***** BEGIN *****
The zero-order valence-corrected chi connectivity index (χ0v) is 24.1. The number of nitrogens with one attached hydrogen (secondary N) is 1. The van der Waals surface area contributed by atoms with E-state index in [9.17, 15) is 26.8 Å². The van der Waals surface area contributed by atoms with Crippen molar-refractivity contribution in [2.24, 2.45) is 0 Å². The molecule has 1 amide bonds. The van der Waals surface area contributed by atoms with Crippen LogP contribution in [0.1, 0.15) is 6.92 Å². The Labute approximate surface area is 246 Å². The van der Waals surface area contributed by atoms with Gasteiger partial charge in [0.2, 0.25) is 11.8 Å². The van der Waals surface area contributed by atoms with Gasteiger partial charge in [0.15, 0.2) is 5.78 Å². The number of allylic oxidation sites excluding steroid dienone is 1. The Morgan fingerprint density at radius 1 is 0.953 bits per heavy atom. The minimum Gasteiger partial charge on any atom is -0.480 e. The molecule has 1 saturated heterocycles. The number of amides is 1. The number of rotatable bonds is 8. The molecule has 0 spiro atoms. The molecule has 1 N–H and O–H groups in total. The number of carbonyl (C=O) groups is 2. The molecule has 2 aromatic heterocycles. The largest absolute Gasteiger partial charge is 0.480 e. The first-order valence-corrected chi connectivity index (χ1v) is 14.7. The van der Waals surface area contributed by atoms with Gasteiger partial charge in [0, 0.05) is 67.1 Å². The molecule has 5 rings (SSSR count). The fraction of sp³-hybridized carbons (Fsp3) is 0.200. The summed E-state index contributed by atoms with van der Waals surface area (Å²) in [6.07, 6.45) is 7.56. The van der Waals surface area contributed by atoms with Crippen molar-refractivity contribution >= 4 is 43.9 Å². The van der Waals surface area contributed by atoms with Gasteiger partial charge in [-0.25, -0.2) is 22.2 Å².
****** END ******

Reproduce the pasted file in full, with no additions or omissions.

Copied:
The zero-order valence-corrected chi connectivity index (χ0v) is 24.1. The number of nitrogens with one attached hydrogen (secondary N) is 1. The van der Waals surface area contributed by atoms with E-state index in [9.17, 15) is 26.8 Å². The van der Waals surface area contributed by atoms with Crippen molar-refractivity contribution in [2.24, 2.45) is 0 Å². The molecule has 1 amide bonds. The van der Waals surface area contributed by atoms with Crippen LogP contribution in [0.1, 0.15) is 6.92 Å². The Labute approximate surface area is 246 Å². The van der Waals surface area contributed by atoms with Gasteiger partial charge in [0.2, 0.25) is 11.8 Å². The van der Waals surface area contributed by atoms with Gasteiger partial charge in [0.15, 0.2) is 5.78 Å². The number of allylic oxidation sites excluding steroid dienone is 1. The Morgan fingerprint density at radius 1 is 0.953 bits per heavy atom. The minimum Gasteiger partial charge on any atom is -0.480 e. The molecule has 1 saturated heterocycles. The number of amides is 1. The number of rotatable bonds is 8. The molecule has 0 spiro atoms. The molecule has 1 N–H and O–H groups in total. The number of carbonyl (C=O) groups is 2. The molecule has 2 aromatic heterocycles. The largest absolute Gasteiger partial charge is 0.480 e. The first-order valence-corrected chi connectivity index (χ1v) is 14.7. The van der Waals surface area contributed by atoms with Gasteiger partial charge in [0, 0.05) is 67.1 Å². The molecule has 5 rings (SSSR count). The fraction of sp³-hybridized carbons (Fsp3) is 0.200. The summed E-state index contributed by atoms with van der Waals surface area (Å²) in [6.07, 6.45) is 7.56. The van der Waals surface area contributed by atoms with Crippen molar-refractivity contribution >= 4 is 43.9 Å². The van der Waals surface area contributed by atoms with Gasteiger partial charge in [-0.25, -0.2) is 22.2 Å².